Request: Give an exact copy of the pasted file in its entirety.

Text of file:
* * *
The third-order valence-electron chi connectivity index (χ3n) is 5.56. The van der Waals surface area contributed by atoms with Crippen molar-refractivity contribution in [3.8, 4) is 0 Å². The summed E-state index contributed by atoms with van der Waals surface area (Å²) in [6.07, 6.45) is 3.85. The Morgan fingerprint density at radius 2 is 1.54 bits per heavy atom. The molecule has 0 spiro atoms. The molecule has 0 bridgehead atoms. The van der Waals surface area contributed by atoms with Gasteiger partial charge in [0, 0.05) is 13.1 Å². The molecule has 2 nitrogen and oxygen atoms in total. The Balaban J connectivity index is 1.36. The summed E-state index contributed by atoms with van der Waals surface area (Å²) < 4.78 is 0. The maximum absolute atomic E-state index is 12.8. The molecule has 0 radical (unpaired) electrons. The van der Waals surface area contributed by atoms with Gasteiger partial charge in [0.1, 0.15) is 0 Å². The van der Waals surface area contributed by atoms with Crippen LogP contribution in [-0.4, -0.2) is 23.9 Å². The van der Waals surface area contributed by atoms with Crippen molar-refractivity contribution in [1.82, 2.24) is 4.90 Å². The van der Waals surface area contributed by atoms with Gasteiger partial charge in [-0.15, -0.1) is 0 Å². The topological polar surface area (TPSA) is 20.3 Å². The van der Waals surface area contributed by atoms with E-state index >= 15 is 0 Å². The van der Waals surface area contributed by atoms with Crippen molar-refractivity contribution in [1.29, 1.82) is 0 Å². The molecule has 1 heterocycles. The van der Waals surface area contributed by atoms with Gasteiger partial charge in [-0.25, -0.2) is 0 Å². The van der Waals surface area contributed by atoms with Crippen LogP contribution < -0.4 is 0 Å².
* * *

The third-order valence-electron chi connectivity index (χ3n) is 5.56. The van der Waals surface area contributed by atoms with Crippen molar-refractivity contribution in [3.8, 4) is 0 Å². The summed E-state index contributed by atoms with van der Waals surface area (Å²) in [6.07, 6.45) is 3.85. The Morgan fingerprint density at radius 2 is 1.54 bits per heavy atom. The molecule has 0 spiro atoms. The molecule has 0 bridgehead atoms. The van der Waals surface area contributed by atoms with Gasteiger partial charge in [0, 0.05) is 13.1 Å². The molecule has 2 nitrogen and oxygen atoms in total. The Balaban J connectivity index is 1.36. The summed E-state index contributed by atoms with van der Waals surface area (Å²) < 4.78 is 0. The maximum absolute atomic E-state index is 12.8. The molecule has 0 radical (unpaired) electrons. The van der Waals surface area contributed by atoms with Gasteiger partial charge in [0.1, 0.15) is 0 Å². The van der Waals surface area contributed by atoms with Crippen LogP contribution in [-0.4, -0.2) is 23.9 Å². The van der Waals surface area contributed by atoms with Crippen molar-refractivity contribution in [1.82, 2.24) is 4.90 Å². The van der Waals surface area contributed by atoms with Gasteiger partial charge in [-0.15, -0.1) is 0 Å². The topological polar surface area (TPSA) is 20.3 Å². The van der Waals surface area contributed by atoms with E-state index >= 15 is 0 Å². The van der Waals surface area contributed by atoms with Crippen molar-refractivity contribution in [1.29, 1.82) is 0 Å². The molecule has 1 heterocycles. The van der Waals surface area contributed by atoms with Gasteiger partial charge in [-0.25, -0.2) is 0 Å². The van der Waals surface area contributed by atoms with Crippen LogP contribution < -0.4 is 0 Å².